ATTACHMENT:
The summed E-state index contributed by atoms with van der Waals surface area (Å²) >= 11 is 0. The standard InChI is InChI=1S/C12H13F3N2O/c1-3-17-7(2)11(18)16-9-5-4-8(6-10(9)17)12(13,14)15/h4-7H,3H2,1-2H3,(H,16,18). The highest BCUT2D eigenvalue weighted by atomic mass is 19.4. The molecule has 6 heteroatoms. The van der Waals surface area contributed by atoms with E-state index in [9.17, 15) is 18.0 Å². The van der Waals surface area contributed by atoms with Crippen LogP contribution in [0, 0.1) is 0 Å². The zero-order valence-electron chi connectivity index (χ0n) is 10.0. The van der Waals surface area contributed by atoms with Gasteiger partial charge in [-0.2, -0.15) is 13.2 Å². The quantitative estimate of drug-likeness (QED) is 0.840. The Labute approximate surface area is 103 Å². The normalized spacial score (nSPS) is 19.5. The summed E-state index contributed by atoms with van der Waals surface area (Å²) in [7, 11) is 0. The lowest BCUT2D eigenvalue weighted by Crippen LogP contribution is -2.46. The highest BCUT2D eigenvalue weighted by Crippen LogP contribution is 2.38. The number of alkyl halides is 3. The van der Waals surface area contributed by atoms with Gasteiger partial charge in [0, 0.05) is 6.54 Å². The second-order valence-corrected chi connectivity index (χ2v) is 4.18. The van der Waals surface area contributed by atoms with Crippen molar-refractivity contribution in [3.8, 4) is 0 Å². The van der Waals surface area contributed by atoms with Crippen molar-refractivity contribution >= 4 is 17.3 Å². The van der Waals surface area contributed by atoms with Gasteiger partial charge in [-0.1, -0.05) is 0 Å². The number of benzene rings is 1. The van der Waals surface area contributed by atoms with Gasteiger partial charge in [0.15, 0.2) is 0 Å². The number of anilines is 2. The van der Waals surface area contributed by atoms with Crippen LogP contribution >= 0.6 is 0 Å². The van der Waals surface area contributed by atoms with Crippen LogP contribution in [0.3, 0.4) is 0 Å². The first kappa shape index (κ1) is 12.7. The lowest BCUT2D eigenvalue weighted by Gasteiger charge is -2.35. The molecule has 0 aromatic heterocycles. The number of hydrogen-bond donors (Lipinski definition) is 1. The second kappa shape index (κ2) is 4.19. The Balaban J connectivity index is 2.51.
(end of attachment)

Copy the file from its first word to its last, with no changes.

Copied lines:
The summed E-state index contributed by atoms with van der Waals surface area (Å²) >= 11 is 0. The standard InChI is InChI=1S/C12H13F3N2O/c1-3-17-7(2)11(18)16-9-5-4-8(6-10(9)17)12(13,14)15/h4-7H,3H2,1-2H3,(H,16,18). The highest BCUT2D eigenvalue weighted by atomic mass is 19.4. The molecule has 6 heteroatoms. The van der Waals surface area contributed by atoms with E-state index in [9.17, 15) is 18.0 Å². The van der Waals surface area contributed by atoms with Crippen LogP contribution in [0, 0.1) is 0 Å². The zero-order valence-electron chi connectivity index (χ0n) is 10.0. The van der Waals surface area contributed by atoms with Gasteiger partial charge in [-0.2, -0.15) is 13.2 Å². The quantitative estimate of drug-likeness (QED) is 0.840. The Labute approximate surface area is 103 Å². The normalized spacial score (nSPS) is 19.5. The summed E-state index contributed by atoms with van der Waals surface area (Å²) in [7, 11) is 0. The lowest BCUT2D eigenvalue weighted by Crippen LogP contribution is -2.46. The highest BCUT2D eigenvalue weighted by Crippen LogP contribution is 2.38. The number of alkyl halides is 3. The van der Waals surface area contributed by atoms with Gasteiger partial charge in [0, 0.05) is 6.54 Å². The second-order valence-corrected chi connectivity index (χ2v) is 4.18. The van der Waals surface area contributed by atoms with Crippen molar-refractivity contribution in [3.8, 4) is 0 Å². The van der Waals surface area contributed by atoms with Crippen molar-refractivity contribution >= 4 is 17.3 Å². The van der Waals surface area contributed by atoms with Gasteiger partial charge in [-0.1, -0.05) is 0 Å². The number of benzene rings is 1. The van der Waals surface area contributed by atoms with Gasteiger partial charge in [0.15, 0.2) is 0 Å². The number of anilines is 2. The van der Waals surface area contributed by atoms with Crippen LogP contribution >= 0.6 is 0 Å². The van der Waals surface area contributed by atoms with Crippen LogP contribution in [0.3, 0.4) is 0 Å². The first kappa shape index (κ1) is 12.7. The lowest BCUT2D eigenvalue weighted by Gasteiger charge is -2.35. The molecule has 0 aromatic heterocycles. The number of hydrogen-bond donors (Lipinski definition) is 1. The second kappa shape index (κ2) is 4.19. The Balaban J connectivity index is 2.51.